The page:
Built-in preprocessors

Because they are commonly needed, two preprocessing steps are automatically carried out by HTML::WikiConverter, regardless of the dialect: 1) relative URIs in images and links are converted to absolute URIs (based upon the base_uri parameter), and 2) ignorable text (e.g. between </td> and <td>) is discarded.

HTML::WikiConverter also provides additional preprocessing steps that may be explicitly enabled by dialect modules.


Removes from the HTML input any anchor elements that do not contain an href attribute.


Removes table captions and reinserts them as paragraphs before the table.

Dialects may apply these optional preprocessing steps by calling them as methods on the dialect object inside preprocess_node. For example:

  sub preprocess_node {
    my( $self, $node ) = @_;


Once the work of converting HTML, it is sometimes useful to postprocess the resulting wiki markup. Postprocessing can be used to clean up whitespace, fix subtle bugs in the markup that can't otherwise be done in the original conversion, etc.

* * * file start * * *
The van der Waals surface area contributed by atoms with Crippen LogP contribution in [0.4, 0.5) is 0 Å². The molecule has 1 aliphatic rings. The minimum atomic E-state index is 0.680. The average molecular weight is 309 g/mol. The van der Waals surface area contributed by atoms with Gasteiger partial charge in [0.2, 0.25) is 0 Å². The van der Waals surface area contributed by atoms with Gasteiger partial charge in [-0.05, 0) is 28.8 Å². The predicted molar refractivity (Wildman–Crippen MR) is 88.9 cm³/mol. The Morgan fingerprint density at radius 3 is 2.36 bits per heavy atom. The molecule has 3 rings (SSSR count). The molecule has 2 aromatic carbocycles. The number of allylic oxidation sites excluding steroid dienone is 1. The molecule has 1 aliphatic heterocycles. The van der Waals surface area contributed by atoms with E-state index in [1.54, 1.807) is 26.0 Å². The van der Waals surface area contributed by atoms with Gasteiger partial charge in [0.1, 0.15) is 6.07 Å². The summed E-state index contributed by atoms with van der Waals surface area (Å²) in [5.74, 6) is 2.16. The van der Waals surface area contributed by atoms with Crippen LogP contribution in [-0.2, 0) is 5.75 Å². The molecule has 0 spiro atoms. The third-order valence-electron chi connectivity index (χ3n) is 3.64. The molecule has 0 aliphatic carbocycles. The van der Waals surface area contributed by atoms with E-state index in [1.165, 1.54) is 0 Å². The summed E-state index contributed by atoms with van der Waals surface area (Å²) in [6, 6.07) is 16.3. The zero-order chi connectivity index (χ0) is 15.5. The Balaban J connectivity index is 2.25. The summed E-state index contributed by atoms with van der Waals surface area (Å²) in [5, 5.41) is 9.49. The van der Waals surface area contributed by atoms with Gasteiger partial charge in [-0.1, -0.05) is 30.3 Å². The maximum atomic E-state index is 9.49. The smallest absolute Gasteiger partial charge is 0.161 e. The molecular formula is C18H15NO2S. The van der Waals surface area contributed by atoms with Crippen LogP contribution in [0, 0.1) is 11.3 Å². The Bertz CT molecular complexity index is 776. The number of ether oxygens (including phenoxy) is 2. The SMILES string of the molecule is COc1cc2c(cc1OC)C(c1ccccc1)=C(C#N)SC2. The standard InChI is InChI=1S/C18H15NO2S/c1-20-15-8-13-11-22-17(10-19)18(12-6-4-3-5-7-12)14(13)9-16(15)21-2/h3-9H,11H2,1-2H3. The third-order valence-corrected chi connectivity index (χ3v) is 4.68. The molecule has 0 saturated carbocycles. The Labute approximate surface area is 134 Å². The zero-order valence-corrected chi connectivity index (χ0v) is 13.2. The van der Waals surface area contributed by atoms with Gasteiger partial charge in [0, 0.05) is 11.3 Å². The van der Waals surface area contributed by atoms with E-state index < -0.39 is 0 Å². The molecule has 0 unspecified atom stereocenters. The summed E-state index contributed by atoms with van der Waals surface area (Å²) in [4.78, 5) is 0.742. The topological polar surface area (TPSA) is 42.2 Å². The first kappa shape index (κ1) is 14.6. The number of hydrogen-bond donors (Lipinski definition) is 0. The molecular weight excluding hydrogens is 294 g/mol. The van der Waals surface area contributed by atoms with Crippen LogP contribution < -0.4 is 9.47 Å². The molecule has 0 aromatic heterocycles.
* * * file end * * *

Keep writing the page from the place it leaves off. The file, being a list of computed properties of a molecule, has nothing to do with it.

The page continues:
Dialects that want to postprocess the wiki markup should define a postprocess_output object method that will be called just before thehtml2wiki method returns to the client. The method will be passed a single argument, a reference to the wiki markup. It may modify the wiki markup that the reference points to. Its return value is discarded.

For example, to convert a series of line breaks to be replaced with a pair of newlines, a dialect might implement this:

  sub postprocess_output {